Kansu Pidi is a tradition observed on Mattu Pongal by women and young girls. They place a leaf of turmeric plant outside their home, and feed the leftover Pongal dish and food from Surya Pongal to the birds, particularly crow. They pray for their brothers’ well being, in a manner similar to Bhaiya dooj in north India.


DAY 4: KAANUM PONGAL, MUKKANUMA

Kaanum Pongal or Kanum Pongal is the fourth and the final day of the four-day Pongal festival. Though the name of the festival is specific to Tamil Nadu, it is also celebrated in other southern Indian states such as Andhra Pradesh and Karnataka as the festival is significantly popular in South India. Kaanum Pongal is treated similar to the Raksha Bandhan as women offer special prayers towards the Sun god for the wellbeing of their brothers and as per the customs and traditions.

Significance – Thanksgiving for cattle, ancestors and farming livestock, visiting relatives’ houses

The word Kaanum means ‘viewing and seeing’. Kaanum Pongal is the day of relaxation and enjoyment. In the state of Andhra Pradesh, the festival is earmarked and celebrated as Mukkanuma and the auspicious festival is observed in Andhra by worshipping the cattle. In the state of Tamil Nadu, the day of Kanum Pongal is also referred to as Virgin Pongal or Kanni Pongal, the word Kanni implies virgin/maiden/unmarried girl. Unmarried girls celebrate the festival by playing at the river banks and pray the god to have successful matrimonial life. Kanni Pongal is celebrated coinciding Kaanum Pongal for the wellbeing of unmarried women and for the fertility.


Makar Sankranti and it's relation with Solar System :

Makar sankranti is the festival of Til-Gud where sesame and jaggery laddoos or chikkis are distributed among all. They are generally accompanied by the saying, "Til-Gud Ghya ani Gud Gud Bola" ,which translates to 'eat these sesame seeds and jaggery and speak sweet words'.


The festival is one of bonding where every member of society is asked to bury the hatchet with enemies and foes and live in peace. Also, it is a superstition that during the festival the sun god forgets his anger on his son shani and visits him. Thus, by distributing sweets everyone is asked to spread joy around.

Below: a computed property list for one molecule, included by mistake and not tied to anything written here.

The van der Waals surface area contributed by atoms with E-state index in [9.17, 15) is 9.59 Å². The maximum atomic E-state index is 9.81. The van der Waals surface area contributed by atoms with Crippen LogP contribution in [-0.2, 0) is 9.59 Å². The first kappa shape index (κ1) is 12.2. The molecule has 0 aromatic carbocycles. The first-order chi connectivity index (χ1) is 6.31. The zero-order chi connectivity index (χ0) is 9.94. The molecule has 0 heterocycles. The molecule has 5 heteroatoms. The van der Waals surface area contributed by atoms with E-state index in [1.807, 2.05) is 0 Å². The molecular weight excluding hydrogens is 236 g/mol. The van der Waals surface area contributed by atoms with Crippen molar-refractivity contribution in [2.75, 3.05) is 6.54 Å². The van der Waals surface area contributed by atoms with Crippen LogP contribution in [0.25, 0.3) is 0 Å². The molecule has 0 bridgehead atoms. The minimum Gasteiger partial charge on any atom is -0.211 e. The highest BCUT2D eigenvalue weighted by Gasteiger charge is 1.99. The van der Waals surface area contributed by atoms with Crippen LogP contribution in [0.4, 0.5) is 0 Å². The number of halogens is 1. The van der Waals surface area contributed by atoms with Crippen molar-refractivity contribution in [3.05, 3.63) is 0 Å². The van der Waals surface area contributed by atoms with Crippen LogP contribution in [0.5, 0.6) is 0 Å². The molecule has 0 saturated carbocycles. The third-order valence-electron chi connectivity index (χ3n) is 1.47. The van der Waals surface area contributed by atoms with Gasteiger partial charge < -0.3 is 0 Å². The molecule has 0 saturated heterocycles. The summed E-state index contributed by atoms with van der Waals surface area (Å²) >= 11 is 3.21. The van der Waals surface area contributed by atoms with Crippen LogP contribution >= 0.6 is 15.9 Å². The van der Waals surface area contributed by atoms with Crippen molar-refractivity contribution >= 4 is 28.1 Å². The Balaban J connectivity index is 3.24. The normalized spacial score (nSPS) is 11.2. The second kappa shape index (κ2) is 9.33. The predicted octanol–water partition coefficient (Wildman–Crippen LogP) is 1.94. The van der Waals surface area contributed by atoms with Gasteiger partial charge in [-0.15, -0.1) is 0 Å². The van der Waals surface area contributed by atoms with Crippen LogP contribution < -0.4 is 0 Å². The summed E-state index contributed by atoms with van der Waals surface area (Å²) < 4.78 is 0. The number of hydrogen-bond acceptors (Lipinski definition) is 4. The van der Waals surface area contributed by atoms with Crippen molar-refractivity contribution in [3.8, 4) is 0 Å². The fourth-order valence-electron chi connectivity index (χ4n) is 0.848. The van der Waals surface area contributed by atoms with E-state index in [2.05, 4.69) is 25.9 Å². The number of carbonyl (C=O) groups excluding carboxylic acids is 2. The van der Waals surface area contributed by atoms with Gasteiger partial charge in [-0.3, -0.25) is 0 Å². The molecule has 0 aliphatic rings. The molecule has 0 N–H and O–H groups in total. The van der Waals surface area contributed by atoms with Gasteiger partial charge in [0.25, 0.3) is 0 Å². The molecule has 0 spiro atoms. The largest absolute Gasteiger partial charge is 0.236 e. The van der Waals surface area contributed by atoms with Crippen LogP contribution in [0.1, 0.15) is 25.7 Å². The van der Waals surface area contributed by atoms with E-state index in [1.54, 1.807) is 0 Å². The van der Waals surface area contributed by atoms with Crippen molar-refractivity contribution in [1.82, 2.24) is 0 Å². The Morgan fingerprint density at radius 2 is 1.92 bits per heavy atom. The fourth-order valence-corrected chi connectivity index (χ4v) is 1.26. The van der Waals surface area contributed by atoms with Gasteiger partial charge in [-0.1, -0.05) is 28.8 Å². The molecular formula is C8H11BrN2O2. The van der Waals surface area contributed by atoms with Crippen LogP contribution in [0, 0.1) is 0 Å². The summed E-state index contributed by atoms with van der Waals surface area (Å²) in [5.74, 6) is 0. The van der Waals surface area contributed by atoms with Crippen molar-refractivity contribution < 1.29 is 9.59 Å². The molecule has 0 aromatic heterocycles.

Since the festival falls in winter eating sesame and jaggery is considered beneficial to health as they are warm foods. Thus, it is specifically this sweets that is distributed as it signifies bonding and good health.


There is all very interesting reason behind the kite flying. Kite flying in the olden days was generally done in the early hours of the morning when the sun's rays were bright but not too harsh. Also, during kite flying, the human body was exposed to the sun for long hours.


The early morning sun is considered beneficial for the skin and body. since winter is also the time of a lot of infections and sickness, by basking in the sun, Hindus believed that the bad bacteria of their bodies would be cleared to a certain extent.

Creating a fun way of sun - basking where no one would even realize they were reaping benefits was through kite flying.


Makar Sankranti marks the end of Malmaas, an inauspicious month in the Hindu(Panchang) calendar and the transition of the sun to the zodiacal sign of Makar(Capricorn) to herald a change in season.

It is celebrated in the North as Lori, in Assam as Bhogali Bihu and in South as Pongal.


Rotation of Earth impacts the date on which Makar Sankranti is celebrated, this change is due to the fact that while the exact day on which the winter or summer solstice occurs remains steady(within one day error), there is a slight change in the way the Earth's rotation axis is aligned to the sun.


Author : Kiran Israni

2nd year student of BACL, Nagpur

Content Writer at